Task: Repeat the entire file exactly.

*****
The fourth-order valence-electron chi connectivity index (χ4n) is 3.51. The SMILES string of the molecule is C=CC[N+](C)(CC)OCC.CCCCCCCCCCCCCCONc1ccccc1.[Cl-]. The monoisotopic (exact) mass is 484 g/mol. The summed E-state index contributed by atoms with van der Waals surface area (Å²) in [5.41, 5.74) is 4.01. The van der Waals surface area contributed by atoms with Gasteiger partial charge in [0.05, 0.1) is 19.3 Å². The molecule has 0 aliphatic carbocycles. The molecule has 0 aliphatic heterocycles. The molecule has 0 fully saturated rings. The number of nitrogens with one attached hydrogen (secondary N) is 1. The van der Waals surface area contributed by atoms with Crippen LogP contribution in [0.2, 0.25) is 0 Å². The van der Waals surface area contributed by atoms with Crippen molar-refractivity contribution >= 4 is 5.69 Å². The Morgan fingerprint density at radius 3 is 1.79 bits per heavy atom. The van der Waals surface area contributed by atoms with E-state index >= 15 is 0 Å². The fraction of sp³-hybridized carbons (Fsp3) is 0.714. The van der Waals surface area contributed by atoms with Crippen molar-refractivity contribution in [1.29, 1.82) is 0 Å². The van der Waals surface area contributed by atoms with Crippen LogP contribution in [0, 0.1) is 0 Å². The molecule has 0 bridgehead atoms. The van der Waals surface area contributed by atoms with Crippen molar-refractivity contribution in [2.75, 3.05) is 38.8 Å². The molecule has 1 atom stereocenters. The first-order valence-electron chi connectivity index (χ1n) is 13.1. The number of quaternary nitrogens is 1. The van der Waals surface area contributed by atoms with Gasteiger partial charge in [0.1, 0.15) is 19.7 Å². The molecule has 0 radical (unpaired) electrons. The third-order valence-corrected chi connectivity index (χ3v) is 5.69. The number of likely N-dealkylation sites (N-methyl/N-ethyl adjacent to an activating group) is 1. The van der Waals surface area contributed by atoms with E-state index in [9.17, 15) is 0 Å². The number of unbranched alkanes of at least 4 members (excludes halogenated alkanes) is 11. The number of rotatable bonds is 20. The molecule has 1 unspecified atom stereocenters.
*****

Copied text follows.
The fourth-order valence-electron chi connectivity index (χ4n) is 3.51. The SMILES string of the molecule is C=CC[N+](C)(CC)OCC.CCCCCCCCCCCCCCONc1ccccc1.[Cl-]. The monoisotopic (exact) mass is 484 g/mol. The summed E-state index contributed by atoms with van der Waals surface area (Å²) in [5.41, 5.74) is 4.01. The van der Waals surface area contributed by atoms with Gasteiger partial charge in [0.05, 0.1) is 19.3 Å². The molecule has 0 aliphatic carbocycles. The molecule has 0 aliphatic heterocycles. The molecule has 0 fully saturated rings. The number of nitrogens with one attached hydrogen (secondary N) is 1. The van der Waals surface area contributed by atoms with Crippen LogP contribution in [0.2, 0.25) is 0 Å². The van der Waals surface area contributed by atoms with Crippen molar-refractivity contribution >= 4 is 5.69 Å². The Morgan fingerprint density at radius 3 is 1.79 bits per heavy atom. The van der Waals surface area contributed by atoms with E-state index >= 15 is 0 Å². The fraction of sp³-hybridized carbons (Fsp3) is 0.714. The van der Waals surface area contributed by atoms with Crippen molar-refractivity contribution in [1.29, 1.82) is 0 Å². The van der Waals surface area contributed by atoms with Crippen LogP contribution in [0, 0.1) is 0 Å². The molecule has 0 bridgehead atoms. The van der Waals surface area contributed by atoms with Crippen molar-refractivity contribution in [2.75, 3.05) is 38.8 Å². The molecule has 1 atom stereocenters. The first-order valence-electron chi connectivity index (χ1n) is 13.1. The number of quaternary nitrogens is 1. The van der Waals surface area contributed by atoms with Gasteiger partial charge in [0.1, 0.15) is 19.7 Å². The molecule has 0 radical (unpaired) electrons. The third-order valence-corrected chi connectivity index (χ3v) is 5.69. The number of likely N-dealkylation sites (N-methyl/N-ethyl adjacent to an activating group) is 1. The van der Waals surface area contributed by atoms with E-state index in [9.17, 15) is 0 Å². The number of unbranched alkanes of at least 4 members (excludes halogenated alkanes) is 11. The number of rotatable bonds is 20. The molecule has 1 unspecified atom stereocenters.